The red-bellied woodpecker may be one of the loudest species of birds that can be found in the Florida Everglades today. Like many of the species that can be found within the woodpecker family, this tiny, yet beautiful bird, was given the name “woodpecker” for a reason. They are true professionals when it comes to drilling holes into wood, utilizing their strong beaks in this way for purposes ranging from foraging for food to leaving warning messages outside of their dens.
The name of the red-bellied woodpecker, however, is quite misleading, as it is not the belly of this species of woodpecker that is red at all, but the cap of its head. Unfortunately, the name “red-headed woodpecker” was already taken by a close relative in the woodpecker family, so the red-bellied woodpecker had to settle for something slightly less descriptive. They are quite attractive birds, however, with gray or tan feathers on their faces and bellies and white and black barred patterns on their wings. They are also quite petite birds, only reaching lengths of about 10 inches and with wingspans no more than 18 inches long.
Like most, if not all woodpecker species, the red-bellied woodpecker is most known by its loud vocalizations and drumming behaviors. Both males and females will both call and drum, communicating with others of their species who are nearby. Males, however, do have a tendency to drum more than females, and this behavior is often associated with the attraction of a mate. These intense vocalizations start almost at birth for these woodpeckers, as babies will call for food from their parents when they are just fledglings.
When feeding, a red-bellied woodpecker will use its incredibly strong beak as a powerful tool, either probing into cracks in the wood or drilling its own holes when no cracks exist. Once food has been located, the woodpecker will use its long tongue to pull it out, usually feeding on either small insects or food previously stored by other animals deep within the wood. Like many other birds, red-bellied woodpeckers will then exhibit foraging behavior themselves by later storing this food in their own private locations.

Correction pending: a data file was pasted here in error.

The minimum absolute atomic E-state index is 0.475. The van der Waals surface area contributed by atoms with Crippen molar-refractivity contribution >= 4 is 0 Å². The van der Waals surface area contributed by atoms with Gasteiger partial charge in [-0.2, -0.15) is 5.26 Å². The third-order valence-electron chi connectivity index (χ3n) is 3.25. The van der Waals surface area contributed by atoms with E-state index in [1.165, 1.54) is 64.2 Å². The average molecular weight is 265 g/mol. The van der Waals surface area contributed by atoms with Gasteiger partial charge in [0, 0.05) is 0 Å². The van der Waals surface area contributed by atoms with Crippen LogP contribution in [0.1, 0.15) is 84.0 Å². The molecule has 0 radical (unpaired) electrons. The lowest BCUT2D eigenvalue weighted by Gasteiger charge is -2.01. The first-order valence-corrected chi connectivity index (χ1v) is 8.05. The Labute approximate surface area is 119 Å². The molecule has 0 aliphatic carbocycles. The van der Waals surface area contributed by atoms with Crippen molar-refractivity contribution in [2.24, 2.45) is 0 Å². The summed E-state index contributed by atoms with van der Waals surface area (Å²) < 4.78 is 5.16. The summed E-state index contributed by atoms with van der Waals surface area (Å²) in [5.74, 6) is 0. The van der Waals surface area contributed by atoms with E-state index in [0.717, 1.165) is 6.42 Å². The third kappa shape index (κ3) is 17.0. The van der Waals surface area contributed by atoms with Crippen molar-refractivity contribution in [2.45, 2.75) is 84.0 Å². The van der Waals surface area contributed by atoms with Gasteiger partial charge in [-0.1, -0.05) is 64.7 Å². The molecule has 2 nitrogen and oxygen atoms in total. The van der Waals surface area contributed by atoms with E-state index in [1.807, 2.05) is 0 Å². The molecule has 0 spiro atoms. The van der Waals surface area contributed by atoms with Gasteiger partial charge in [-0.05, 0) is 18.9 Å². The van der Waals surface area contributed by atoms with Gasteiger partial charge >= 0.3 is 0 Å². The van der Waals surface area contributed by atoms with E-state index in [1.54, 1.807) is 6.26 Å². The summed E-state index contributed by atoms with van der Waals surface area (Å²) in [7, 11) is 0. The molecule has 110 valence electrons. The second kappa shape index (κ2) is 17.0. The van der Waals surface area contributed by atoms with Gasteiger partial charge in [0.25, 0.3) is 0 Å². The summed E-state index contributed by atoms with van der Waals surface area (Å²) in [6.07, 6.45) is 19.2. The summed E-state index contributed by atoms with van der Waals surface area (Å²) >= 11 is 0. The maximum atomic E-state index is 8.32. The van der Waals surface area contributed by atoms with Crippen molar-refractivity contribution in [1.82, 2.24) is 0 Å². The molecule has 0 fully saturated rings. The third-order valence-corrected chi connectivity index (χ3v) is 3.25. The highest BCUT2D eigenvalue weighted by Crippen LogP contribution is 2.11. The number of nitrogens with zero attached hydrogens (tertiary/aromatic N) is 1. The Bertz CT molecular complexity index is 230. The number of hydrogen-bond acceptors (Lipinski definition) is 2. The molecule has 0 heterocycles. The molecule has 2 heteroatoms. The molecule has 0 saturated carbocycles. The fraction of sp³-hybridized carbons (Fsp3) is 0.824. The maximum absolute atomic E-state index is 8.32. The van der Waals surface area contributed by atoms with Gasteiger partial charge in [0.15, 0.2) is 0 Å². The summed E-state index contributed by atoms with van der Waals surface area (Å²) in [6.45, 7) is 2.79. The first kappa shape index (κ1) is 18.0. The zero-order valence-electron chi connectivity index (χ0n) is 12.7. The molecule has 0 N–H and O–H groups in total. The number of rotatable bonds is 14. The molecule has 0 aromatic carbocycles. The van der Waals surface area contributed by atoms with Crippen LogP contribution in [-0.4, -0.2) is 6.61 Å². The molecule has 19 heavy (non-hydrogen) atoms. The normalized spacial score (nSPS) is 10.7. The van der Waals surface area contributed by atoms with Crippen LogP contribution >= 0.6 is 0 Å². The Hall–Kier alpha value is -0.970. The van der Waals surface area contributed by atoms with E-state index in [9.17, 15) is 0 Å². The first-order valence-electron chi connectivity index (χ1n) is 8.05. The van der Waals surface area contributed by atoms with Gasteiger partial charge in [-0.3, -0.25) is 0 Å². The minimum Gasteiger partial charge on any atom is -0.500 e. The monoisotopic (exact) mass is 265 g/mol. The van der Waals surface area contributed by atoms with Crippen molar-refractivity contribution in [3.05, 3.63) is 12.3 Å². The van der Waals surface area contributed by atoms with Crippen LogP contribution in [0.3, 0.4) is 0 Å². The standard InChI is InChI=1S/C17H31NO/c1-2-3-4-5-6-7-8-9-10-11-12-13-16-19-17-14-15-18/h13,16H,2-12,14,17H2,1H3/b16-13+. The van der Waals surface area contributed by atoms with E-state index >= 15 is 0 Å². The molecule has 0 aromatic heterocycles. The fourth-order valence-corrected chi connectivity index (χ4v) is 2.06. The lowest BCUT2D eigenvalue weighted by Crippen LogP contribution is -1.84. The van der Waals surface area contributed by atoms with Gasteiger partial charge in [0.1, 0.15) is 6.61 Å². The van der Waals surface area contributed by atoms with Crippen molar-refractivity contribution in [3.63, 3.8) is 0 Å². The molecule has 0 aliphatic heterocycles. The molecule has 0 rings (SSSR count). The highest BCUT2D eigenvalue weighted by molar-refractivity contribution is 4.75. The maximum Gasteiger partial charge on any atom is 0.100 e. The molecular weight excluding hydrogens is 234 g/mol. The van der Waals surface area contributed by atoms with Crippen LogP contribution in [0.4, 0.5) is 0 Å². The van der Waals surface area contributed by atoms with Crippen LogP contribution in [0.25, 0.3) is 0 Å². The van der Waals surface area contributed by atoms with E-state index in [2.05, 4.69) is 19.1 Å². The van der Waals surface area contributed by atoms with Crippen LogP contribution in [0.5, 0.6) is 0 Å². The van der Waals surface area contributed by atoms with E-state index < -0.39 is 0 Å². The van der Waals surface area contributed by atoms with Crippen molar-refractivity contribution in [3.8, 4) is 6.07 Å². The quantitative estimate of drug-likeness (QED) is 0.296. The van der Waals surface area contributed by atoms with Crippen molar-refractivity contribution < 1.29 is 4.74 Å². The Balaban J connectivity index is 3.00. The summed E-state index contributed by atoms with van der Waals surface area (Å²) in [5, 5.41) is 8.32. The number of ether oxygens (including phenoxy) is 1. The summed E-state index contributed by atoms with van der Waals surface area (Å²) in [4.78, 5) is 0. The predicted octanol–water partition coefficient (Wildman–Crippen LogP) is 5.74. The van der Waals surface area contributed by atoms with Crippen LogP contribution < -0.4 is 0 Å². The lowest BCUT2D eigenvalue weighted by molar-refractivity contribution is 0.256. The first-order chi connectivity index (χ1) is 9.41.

Red-bellied woodpeckers also depend on dead and decaying wood for other reasons, such as for nesting, breeding, and shelter from potential predators. Because they are so small, they have many potential predators in the Everglades and surrounding suburban areas, such as hawks, owls, snakes, other species of woodpeckers, and even house cats. However, despite their small size, red-bellied woodpeckers are known to be quite territorial and fiercely protective over their nests, and will get aggressive with predators many times their size when watching out for their young.
While fewer red-bellied woodpeckers are being seen in southern Florida theses days, they can still be spotted occasionally by birdwatchers in the Everglades and by families on Everglades airboat tours. In fact, this is one bird species that can be found on an Everglades swamp tour that you’ll likely hear coming before you see it!